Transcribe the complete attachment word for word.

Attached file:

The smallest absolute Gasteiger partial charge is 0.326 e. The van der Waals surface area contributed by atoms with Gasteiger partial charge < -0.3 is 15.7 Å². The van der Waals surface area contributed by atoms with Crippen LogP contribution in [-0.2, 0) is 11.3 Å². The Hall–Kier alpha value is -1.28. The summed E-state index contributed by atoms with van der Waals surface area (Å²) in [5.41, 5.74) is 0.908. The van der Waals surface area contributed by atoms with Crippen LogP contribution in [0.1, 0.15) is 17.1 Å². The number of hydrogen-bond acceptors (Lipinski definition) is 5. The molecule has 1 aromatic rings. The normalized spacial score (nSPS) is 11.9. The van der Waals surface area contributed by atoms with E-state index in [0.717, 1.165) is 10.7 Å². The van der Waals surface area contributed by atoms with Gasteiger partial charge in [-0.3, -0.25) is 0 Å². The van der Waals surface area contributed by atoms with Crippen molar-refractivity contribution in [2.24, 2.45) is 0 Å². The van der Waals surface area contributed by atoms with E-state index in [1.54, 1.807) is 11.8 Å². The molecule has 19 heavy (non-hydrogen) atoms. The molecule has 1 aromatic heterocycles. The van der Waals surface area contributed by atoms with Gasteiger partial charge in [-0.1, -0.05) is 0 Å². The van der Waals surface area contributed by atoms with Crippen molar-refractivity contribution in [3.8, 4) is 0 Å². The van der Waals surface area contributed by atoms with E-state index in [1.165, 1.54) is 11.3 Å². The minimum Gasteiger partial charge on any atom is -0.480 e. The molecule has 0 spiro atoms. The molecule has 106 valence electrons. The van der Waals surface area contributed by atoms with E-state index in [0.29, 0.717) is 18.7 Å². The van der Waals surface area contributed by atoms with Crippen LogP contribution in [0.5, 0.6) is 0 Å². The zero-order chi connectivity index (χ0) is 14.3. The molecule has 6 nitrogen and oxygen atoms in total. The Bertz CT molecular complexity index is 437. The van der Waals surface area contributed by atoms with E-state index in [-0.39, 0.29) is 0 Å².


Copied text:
The smallest absolute Gasteiger partial charge is 0.326 e. The van der Waals surface area contributed by atoms with Gasteiger partial charge < -0.3 is 15.7 Å². The van der Waals surface area contributed by atoms with Crippen LogP contribution in [-0.2, 0) is 11.3 Å². The Hall–Kier alpha value is -1.28. The summed E-state index contributed by atoms with van der Waals surface area (Å²) in [5.41, 5.74) is 0.908. The van der Waals surface area contributed by atoms with Crippen LogP contribution in [0.1, 0.15) is 17.1 Å². The number of hydrogen-bond acceptors (Lipinski definition) is 5. The molecule has 1 aromatic rings. The normalized spacial score (nSPS) is 11.9. The van der Waals surface area contributed by atoms with E-state index in [0.717, 1.165) is 10.7 Å². The van der Waals surface area contributed by atoms with Gasteiger partial charge in [-0.3, -0.25) is 0 Å². The van der Waals surface area contributed by atoms with Crippen molar-refractivity contribution in [2.24, 2.45) is 0 Å². The van der Waals surface area contributed by atoms with E-state index in [1.54, 1.807) is 11.8 Å². The molecule has 19 heavy (non-hydrogen) atoms. The molecule has 1 aromatic heterocycles. The van der Waals surface area contributed by atoms with Gasteiger partial charge in [-0.1, -0.05) is 0 Å². The van der Waals surface area contributed by atoms with Crippen molar-refractivity contribution in [3.8, 4) is 0 Å². The van der Waals surface area contributed by atoms with E-state index in [1.165, 1.54) is 11.3 Å². The minimum Gasteiger partial charge on any atom is -0.480 e. The molecule has 0 spiro atoms. The molecule has 106 valence electrons. The van der Waals surface area contributed by atoms with E-state index in [0.29, 0.717) is 18.7 Å². The van der Waals surface area contributed by atoms with Crippen LogP contribution in [0.5, 0.6) is 0 Å². The zero-order chi connectivity index (χ0) is 14.3. The molecule has 6 nitrogen and oxygen atoms in total. The Bertz CT molecular complexity index is 437. The van der Waals surface area contributed by atoms with E-state index in [-0.39, 0.29) is 0 Å².